New Brunswick

Syrian family finds refuge in Saint John

Three years after Syria's civil war forced Grace Samaan to go on the run with her family, she has found safe harbour in New Brunswick, where three of her five children are going to school and one dreams of being a doctor.

Grace Samaan and her children are now living in Saint John after fleeing Syria

RAW: Milia Aidemouni on leaving Syria

6 years ago
5:16
Milia Aidemouni talks about her new life in Saint john after escaping war-torn Syria. 5:16

Three years after Syria's civil war forced Grace Samaan to go on the run with her family, she has found safe harbour in New Brunswick, where three of her five children are going to school and one dreams of being a doctor.

"Now we are OK," she says in her north end Saint John apartment, which is partly furnished thanks to donations from the YMCA.

The Samaans arrived in Saint John back in February. They are government-sponsored refugees.

They made application in Lebanon, after spending months running from village to village, seeking peace and shelter.

This is one of the last photos taken in Grace Samaan's house in Syria. It shows the extent of the destruction, including bedrooms buried in dust and rubble and a half-collapsed kitchen. (Submitted by Grace Samaan)
The last photos taken of their house show the extent of the destruction, including bedrooms buried in dust and rubble and a half-collapsed kitchen.

"I remember the suffering. The people are nothing in their country," says Samaan, who is sometimes overcome by emotion.

A sister loaned them money to get out of central Homs. 

In the months and years that followed, they took refuge in a convent, a borrowed house, a leaky apartment and for some time, they were financially supported by members of a Norwegian church. 

Sometimes strangers were kind and sometimes they showed disdain and contempt.

"I was in eleventh grade when I left my school," says Samaan's second-oldest child, Milia Aidemouni. 

The family fled their home in Homs and spent months seeking refuge in different places. (Submitted by Grace Samaan )
Now 20, Aidemouni has completed English as a second language courses in Saint John and starts part-time studies this week at the University of New Brunswick in Saint John.

She also works part-time at a pharmacy on the city's east side. 

"I feel that it is a new life," she says, describing her dreams to become a family doctor and possibly a pediatrician.

"I know there will be many obstacles. But everything is better than the war."

Aidemouni said Canada is treating her family well. 

 "I have never thought of it, that we would be in such a place," she said. 

Aidemouni said her thoughts used to be pre-occupied with death and survival.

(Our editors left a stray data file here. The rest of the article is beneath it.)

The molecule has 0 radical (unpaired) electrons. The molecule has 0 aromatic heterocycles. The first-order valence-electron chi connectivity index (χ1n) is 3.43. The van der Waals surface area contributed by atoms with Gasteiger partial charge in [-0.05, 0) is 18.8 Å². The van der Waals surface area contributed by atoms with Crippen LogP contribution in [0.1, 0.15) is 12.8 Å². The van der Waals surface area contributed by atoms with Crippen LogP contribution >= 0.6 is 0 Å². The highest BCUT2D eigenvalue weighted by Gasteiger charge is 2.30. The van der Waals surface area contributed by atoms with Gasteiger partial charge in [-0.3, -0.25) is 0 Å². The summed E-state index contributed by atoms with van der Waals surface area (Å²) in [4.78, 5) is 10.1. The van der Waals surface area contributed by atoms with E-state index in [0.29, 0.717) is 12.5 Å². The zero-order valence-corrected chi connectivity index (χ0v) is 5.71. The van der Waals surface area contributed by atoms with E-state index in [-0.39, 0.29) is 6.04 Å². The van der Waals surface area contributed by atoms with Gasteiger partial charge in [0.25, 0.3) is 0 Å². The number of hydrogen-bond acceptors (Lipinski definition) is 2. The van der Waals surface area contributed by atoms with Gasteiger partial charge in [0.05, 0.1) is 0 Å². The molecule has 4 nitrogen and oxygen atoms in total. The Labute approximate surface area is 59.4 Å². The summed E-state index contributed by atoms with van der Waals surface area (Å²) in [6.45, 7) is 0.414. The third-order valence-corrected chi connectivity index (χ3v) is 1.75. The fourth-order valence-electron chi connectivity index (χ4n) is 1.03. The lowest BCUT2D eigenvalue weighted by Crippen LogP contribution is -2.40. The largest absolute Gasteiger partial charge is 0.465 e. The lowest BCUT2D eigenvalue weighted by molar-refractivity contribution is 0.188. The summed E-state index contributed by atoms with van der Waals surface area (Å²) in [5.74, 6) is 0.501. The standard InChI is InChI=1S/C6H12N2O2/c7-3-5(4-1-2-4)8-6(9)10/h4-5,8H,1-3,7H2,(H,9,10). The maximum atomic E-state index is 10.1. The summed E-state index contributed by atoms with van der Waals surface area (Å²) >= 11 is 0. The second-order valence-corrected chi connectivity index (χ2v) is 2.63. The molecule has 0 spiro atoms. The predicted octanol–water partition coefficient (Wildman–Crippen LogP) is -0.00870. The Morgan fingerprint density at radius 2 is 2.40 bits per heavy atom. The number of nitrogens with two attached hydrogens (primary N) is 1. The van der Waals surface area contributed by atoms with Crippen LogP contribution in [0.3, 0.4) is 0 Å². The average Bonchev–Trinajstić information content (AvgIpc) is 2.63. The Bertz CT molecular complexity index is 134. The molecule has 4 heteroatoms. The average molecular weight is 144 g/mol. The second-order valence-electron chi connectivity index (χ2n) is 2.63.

But now she said she can love life again. 

"I want to study. I want to build my future. I want to make all my dreams come true," she said.

The family maintains in contact with people back in Syria as well as families they met on their struggle to get from Homs to Beirut.  

Grace Samaan and her five children are now living in Saint John after getting out of Syria. (CBC)
They still have a letter from a cousin who says he failed to get a work visa for Germany and is desperate to get his daughter and wife to a country where they can live productive lives. 

"After we heard about the drowned kids and boats, I had no choice but to send my wife and Elian back to Syria even though the situation is horrible there," writes Wisam Hakim in a letter dated Sept. 9.

"Please I need help," he continues.  

"I am ready to provide you with any information or documents you need. Rescue us."

The Samaans also keep a copy of a United Nations High Commissioner for Refugees letter from an Iraqi woman that also lists her two daughters and son.

Grace Samaan would like to see the family make it out of Lebanon.

The Samaans do have a television but they say, they don't have to watch the news to understand the endless suffering they managed to escape. 

Comments

To encourage thoughtful and respectful conversations, first and last names will appear with each submission to CBC/Radio-Canada's online communities (except in children and youth-oriented communities). Pseudonyms will no longer be permitted.

By submitting a comment, you accept that CBC has the right to reproduce and publish that comment in whole or in part, in any manner CBC chooses. Please note that CBC does not endorse the opinions expressed in comments. Comments on this story are moderated according to our Submission Guidelines. Comments are welcome while open. We reserve the right to close comments at any time.

Become a CBC Member

Join the conversation  Create account

Already have an account?

now